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  • Early Buddhism and Incommensurability
  • Christopher I. Beckwith (bio)

Charles Goodman (henceforth G)'s Response to the thoughtful paper by Adrian Kuzminski ("Early Buddhism Reconsidered") in this volume is actually devoted mainly to my book Greek Buddha (2015). Half a century ago, Thomas Kuhn famously coined the term incommensurability to refer to the inability or unwillingness of many scholars in a given field to understand substantially new ("revolutionary") work. He describes their reactions against it and their attempts to suppress or discredit it. The reason for their response is that new discoveries advance science by challenging and displacing old beliefs and practices. Kuhn accurately describes G's Response.

When I wrote Greek Buddha, I assumed that the potential readership would be people interested in a major topic of intellectual history that has been neglected for a long time, people who are able and willing to think about an alternative to the problematic received views. In general, that has proved to be the case. Kuzminski, the author of an excellent book on later Pyrrhonism (especially Sextus Empiricus) and later Buddhism (especially Nāgārjuna), states in his paper that my book makes a significant contribution toward solving the problems it addresses. Unfortunately, by contrast, G takes selected bits out of their contexts in my book, puts them into new contexts of his own making, and then deconstructs his own creations.

Thus at the very beginning of his Response, G gives a story that he has written himself, but attributes it to me, saying: "The second, more elaborate narrative summarizes the views stated or clearly implied by Christopher Beckwith in his book Greek Buddha." However, I do not say or imply anything like it, as may be revealed by even a cursory reading of the relevant sections of the book, including my explicit conclusion on that particular topic on page 121.

G's basic argument throughout is that the truth about ancient Buddhism (i.e., actual "Early Buddhism") is already known from the portrayal of antiquity in texts of late Normative Buddhism, which are centuries younger [End Page 1009] than the dated sources for Early Buddhism and represent a radically different system. But unless Normative Buddhism, including its modern form, preserves the exact words of the Buddha, it has changed, like all religions. Normative Buddhism is first attested in around the first century C.E., half a millennium after the Buddha. Normative Buddhist texts portray something drastically different from the dated, contemporaneous Early Buddhist testimonies—the hard data on that form of Buddhism. Several long sections of Greek Buddha analyze, in great detail, the account of Early Buddhist sects in Megasthenes (fl. 305–304 b.c.e.) and the religious content of the early third century b.c.e. Major Inscriptions of Devānāṃpriya Priyadarśi. (In my book, I establish which inscriptions were not inscribed by the Mauryas but by a much later ruler of the Normative Buddhist period named Aśoka.) These sources show that Normative Buddhism—a radically changed belief system compared to attested Early Buddhism—developed under the Sakas and Kushans. G says not a word about my book's in-depth coverage of this.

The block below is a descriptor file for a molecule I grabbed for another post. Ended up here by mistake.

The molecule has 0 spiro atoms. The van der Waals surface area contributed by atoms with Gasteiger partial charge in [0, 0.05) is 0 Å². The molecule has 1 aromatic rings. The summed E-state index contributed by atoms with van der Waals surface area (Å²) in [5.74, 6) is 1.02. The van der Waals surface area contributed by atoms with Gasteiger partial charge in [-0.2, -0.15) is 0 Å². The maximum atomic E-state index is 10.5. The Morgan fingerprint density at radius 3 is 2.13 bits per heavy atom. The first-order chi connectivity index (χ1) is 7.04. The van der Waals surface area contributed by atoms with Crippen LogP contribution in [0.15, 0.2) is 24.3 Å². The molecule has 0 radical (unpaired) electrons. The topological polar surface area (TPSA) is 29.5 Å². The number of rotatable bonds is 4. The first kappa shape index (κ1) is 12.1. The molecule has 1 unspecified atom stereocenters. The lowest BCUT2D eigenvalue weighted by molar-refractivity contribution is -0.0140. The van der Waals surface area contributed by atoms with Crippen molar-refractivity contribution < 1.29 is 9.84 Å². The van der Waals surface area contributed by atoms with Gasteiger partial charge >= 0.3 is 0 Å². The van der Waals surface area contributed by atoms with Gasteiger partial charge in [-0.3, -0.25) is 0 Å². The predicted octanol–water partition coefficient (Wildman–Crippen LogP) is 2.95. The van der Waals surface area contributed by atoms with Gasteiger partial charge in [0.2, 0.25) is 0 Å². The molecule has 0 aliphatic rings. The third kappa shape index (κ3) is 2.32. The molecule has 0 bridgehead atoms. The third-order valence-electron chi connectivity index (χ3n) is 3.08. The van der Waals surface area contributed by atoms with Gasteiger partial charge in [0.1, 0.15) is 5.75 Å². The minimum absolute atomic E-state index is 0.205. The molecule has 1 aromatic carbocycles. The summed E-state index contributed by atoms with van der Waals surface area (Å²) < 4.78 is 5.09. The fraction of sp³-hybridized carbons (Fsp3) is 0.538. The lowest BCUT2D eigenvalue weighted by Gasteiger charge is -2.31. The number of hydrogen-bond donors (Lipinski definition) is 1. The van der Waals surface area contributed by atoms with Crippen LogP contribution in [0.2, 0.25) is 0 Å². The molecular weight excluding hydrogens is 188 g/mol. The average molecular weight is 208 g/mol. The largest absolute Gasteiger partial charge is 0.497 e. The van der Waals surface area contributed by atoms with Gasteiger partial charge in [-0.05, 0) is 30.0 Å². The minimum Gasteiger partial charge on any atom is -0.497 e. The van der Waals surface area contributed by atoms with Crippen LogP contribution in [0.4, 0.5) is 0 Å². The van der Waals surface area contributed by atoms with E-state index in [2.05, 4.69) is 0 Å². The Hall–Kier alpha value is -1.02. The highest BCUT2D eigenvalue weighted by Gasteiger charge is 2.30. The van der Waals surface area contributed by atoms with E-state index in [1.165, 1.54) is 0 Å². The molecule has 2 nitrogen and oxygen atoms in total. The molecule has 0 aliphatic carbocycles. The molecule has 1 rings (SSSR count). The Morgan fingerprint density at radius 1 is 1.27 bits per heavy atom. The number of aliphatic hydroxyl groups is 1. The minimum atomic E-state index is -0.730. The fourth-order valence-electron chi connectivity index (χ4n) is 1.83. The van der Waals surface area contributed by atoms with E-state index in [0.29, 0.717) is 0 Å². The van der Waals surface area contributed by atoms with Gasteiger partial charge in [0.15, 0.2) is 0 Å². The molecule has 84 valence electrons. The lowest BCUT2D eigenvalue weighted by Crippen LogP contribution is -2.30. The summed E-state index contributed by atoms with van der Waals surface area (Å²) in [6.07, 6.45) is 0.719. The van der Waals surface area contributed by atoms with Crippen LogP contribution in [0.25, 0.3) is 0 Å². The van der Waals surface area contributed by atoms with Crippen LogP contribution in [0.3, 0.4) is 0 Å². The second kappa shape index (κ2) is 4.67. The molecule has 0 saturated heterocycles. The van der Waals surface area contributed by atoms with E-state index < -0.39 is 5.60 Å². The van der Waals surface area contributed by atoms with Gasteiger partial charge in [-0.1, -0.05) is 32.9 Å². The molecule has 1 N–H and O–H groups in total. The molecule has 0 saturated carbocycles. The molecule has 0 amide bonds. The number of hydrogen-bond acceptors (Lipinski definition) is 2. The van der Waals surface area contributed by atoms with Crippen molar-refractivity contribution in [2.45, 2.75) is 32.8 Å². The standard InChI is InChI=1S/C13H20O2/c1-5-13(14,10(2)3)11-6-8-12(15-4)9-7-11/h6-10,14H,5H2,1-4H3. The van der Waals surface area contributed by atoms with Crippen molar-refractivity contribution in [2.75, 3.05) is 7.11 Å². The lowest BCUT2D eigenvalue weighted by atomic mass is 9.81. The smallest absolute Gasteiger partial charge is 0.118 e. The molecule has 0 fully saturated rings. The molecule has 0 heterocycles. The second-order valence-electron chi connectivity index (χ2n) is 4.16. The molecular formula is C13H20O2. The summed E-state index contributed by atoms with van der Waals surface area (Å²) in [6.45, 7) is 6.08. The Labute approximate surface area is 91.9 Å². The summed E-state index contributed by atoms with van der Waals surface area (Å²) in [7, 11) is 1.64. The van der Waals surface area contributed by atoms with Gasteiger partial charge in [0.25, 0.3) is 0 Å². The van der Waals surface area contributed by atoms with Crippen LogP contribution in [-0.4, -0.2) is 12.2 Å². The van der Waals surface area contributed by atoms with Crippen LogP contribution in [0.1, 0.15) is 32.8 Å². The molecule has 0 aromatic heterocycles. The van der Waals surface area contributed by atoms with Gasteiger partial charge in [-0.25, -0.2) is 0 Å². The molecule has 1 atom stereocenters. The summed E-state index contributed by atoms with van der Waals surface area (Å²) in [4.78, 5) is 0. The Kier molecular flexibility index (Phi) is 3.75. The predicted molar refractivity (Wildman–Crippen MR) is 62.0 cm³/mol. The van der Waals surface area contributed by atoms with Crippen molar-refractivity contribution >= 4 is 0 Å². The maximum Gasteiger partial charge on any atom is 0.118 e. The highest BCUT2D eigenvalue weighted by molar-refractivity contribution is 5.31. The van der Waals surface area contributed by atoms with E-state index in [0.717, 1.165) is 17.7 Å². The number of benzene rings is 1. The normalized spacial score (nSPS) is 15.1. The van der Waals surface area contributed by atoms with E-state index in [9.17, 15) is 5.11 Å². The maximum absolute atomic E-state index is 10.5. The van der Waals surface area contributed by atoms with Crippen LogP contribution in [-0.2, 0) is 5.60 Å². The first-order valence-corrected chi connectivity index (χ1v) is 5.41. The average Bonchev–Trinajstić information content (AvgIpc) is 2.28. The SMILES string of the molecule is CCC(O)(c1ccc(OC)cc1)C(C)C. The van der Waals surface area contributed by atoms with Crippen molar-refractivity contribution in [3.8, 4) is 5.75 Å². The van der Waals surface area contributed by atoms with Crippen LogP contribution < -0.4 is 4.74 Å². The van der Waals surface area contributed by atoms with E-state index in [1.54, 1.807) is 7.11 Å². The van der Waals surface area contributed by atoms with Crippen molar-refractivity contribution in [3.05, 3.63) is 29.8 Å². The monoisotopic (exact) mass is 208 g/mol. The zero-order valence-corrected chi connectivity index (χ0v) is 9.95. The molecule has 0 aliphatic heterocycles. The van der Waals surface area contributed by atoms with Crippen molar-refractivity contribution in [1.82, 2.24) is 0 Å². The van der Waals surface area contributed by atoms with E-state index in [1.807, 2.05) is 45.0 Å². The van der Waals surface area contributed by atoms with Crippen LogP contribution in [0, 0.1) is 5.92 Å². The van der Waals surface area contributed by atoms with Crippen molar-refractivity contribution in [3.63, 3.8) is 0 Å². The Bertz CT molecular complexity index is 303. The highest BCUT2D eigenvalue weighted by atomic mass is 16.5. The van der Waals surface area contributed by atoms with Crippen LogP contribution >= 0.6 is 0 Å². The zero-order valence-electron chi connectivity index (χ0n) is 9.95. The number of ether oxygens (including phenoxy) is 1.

As far as I know, Greek Buddha is the first monograph devoted to carefully examining, studying, and thinking about the dated Early Buddhist inscriptions and manuscript data with the goal of discovering what Early Buddhism was really like. Throughout his Response, G's authorities are undated late Normative Buddhist texts. These texts are filled with marvels recounted in the traditional-modern Buddhist "frame tale" based on the late canonical literature of early Normative Buddhism (which is unattested until some 500 years after the Buddha), the magical fantasies that fill the hagiographical literature of medieval Buddhism (mostly a millennium or more later than the Buddha), and the modern "popular" misinterpretation of Buddhism that non-devotional Buddhologists have been fighting against for at least a century. Normative Buddhism certainly deserves study for its own sake. However, my book has nothing to do with the late Normative Buddhist stories about Early Buddhism except to note that it is not based on them and does not discuss them.

The limited time and space available to me for...


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pp. 1009-1016
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